But the feds heaped on some more serious allegations to his already pending public corruption charges.

The Detroit News reports that new court filings in fed court in Detroit allege that Kilpatrick took a $10,000 kickback in a restaurant bathroom and tried forcing a business to take in his father as a minority partner.

The allegations were included in an updated racketeering conspiracy indictment against Kilpatrick and three others.

The News reports that the allegation appears to rely on some information from the mayor’s ex-aide and good buddy Derrick Miller, who pleaded guilty in September and has been cooperating.

One allegation is that Miller hand-delivered Kilpatrick a $10,000 kickback inside a Detroit restaurant bathroom in fall 2007.

The News reported that the cash came from a developer who was seeking a loan from city pension funds for Asian Village, the defunct restaurant development.

The News reported that another new allegation was that “Kilpatrick allegedly tried to strong-arm a company in 2002 that wanted to open a House of Blues restaurant at Ford Field.

“During negotiations, according to the indictment, a city development official pressured a company official to hire the mayor’s father, Bernard Kilpatrick, as minority partner. The firm, identified as ‘Company F’ in the indictment, said no. So Kilpatrick withdrew the city’s support, according to the indictment.”

OTHER STORIES OF INTEREST

 

Mich. Fire Chief Pleads Not Guilty in FBI Probe

By Danny Fenster
ticklethewire.com

It’s tough to come by a buck in Metro-Detroit these days.

Still, Jeffrey Hawkins, a 46-year-old former fire chief for Pontiac, Mich.–a city at the northern end of Detroit’s metropolitan area–maintains that he did not ignore fire violations in exchange for cash.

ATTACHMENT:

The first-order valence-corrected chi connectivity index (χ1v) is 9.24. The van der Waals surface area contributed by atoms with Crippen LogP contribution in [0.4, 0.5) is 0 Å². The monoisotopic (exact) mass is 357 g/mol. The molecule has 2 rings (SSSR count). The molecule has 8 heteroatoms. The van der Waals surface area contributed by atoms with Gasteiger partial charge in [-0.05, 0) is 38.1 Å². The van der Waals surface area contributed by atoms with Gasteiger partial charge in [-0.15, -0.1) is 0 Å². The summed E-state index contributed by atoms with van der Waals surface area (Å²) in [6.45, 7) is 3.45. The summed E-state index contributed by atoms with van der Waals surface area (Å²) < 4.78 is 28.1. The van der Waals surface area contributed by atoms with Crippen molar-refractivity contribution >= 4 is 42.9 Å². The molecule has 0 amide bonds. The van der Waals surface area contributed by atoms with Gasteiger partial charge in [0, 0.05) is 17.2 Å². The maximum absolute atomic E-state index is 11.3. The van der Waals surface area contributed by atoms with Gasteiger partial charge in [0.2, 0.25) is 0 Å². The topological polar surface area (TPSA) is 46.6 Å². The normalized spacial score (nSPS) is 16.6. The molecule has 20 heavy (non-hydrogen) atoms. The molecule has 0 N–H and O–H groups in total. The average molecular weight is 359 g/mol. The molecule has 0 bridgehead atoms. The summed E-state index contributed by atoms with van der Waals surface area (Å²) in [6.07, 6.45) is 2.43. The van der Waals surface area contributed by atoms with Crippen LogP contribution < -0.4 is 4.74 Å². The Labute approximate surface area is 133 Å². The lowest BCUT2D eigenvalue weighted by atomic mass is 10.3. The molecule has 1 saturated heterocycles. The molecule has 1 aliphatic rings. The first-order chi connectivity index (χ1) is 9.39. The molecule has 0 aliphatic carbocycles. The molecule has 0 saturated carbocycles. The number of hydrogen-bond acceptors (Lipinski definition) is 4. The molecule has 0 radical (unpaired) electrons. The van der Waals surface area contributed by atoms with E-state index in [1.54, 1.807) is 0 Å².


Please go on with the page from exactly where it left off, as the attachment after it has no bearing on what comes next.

Hawkins plead not guilty on Tuesday after turning himself in following an FBI investigation into an alleged shakedown he had with a local bar.

The bar owner told the FBI that Hawkins offered not to report the violations in exchange for $1,000. Hawkins allegedly took $500 from the owner in August of 2009 and another $500 from an undercover FBI agent in April of 2010.

To read more click here.

Artist Offers Whole Life’s Details to FBI, Public

By Danny Fenster
ticklethewire.com

When Hasan M. Elahi landed in Detroit, Mich., and walked into the country on June 19, 2002, a customs official asked that Elahi follow him to an Immigration and Naturalization Services office at the airport.

That incident initiated a period of “questioning went on for the next six months and ended with a series of polygraph examinations,” Elahi wrote in the New York Times on Sunday, and it “turned my life upside down,” he said.

Elahi, an associate professor and interdisciplinary artist at the University of Maryland,  describes himself as neurotic about record keeping, and in the office at the airport he and the investigator were able to look at his electronic personal assistant and retrace the steps he took on September 12, 2001, he wrote in the Times. Seeming pleased, the interrogator let Elahi go. But Elahi was soon contacted by federal authorities for more questioning.

The level of detailed information he began sharing with the FBI in the months following inspired a project Elahi pursued on his own websites. Elahi was nervous about the FBI’s interest in him and wanted to cooperate in letting them know all of his travel plans and whereabouts. When an interrogator finally cleared him and said for Elahi to let them know if he needed anything, Elahi-not wanting another hassle upon his return-sent agents his plans for traveling outside of the country in the near future, he wrote.